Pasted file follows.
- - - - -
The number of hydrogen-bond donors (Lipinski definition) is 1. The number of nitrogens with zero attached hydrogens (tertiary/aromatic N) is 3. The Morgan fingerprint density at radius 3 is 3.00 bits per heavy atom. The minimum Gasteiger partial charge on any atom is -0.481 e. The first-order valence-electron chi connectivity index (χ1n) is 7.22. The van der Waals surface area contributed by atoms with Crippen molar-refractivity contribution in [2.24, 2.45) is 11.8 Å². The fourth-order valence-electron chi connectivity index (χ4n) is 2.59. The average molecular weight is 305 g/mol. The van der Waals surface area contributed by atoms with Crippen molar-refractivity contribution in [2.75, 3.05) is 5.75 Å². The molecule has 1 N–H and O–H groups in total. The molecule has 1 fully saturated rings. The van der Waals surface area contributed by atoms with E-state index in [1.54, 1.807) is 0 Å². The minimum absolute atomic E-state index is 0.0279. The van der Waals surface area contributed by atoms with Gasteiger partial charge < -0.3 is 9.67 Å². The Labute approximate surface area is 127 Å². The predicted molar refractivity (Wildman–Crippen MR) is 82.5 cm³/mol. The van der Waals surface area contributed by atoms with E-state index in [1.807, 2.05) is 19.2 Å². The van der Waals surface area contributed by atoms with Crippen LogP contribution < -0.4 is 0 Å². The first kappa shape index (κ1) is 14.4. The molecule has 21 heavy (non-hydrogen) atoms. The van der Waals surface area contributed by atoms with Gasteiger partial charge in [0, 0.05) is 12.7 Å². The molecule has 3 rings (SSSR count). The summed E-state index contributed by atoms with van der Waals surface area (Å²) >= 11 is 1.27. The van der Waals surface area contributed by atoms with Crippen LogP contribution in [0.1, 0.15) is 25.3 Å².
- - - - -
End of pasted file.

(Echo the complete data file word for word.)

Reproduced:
The number of hydrogen-bond donors (Lipinski definition) is 1. The number of nitrogens with zero attached hydrogens (tertiary/aromatic N) is 3. The Morgan fingerprint density at radius 3 is 3.00 bits per heavy atom. The minimum Gasteiger partial charge on any atom is -0.481 e. The first-order valence-electron chi connectivity index (χ1n) is 7.22. The van der Waals surface area contributed by atoms with Crippen molar-refractivity contribution in [2.24, 2.45) is 11.8 Å². The fourth-order valence-electron chi connectivity index (χ4n) is 2.59. The average molecular weight is 305 g/mol. The van der Waals surface area contributed by atoms with Crippen molar-refractivity contribution in [2.75, 3.05) is 5.75 Å². The molecule has 1 N–H and O–H groups in total. The molecule has 1 fully saturated rings. The van der Waals surface area contributed by atoms with E-state index in [1.54, 1.807) is 0 Å². The minimum absolute atomic E-state index is 0.0279. The van der Waals surface area contributed by atoms with Gasteiger partial charge < -0.3 is 9.67 Å². The Labute approximate surface area is 127 Å². The predicted molar refractivity (Wildman–Crippen MR) is 82.5 cm³/mol. The van der Waals surface area contributed by atoms with E-state index in [1.807, 2.05) is 19.2 Å². The van der Waals surface area contributed by atoms with Crippen LogP contribution < -0.4 is 0 Å². The first kappa shape index (κ1) is 14.4. The molecule has 21 heavy (non-hydrogen) atoms. The van der Waals surface area contributed by atoms with Gasteiger partial charge in [0, 0.05) is 12.7 Å². The molecule has 3 rings (SSSR count). The summed E-state index contributed by atoms with van der Waals surface area (Å²) >= 11 is 1.27. The van der Waals surface area contributed by atoms with Crippen LogP contribution in [0.1, 0.15) is 25.3 Å².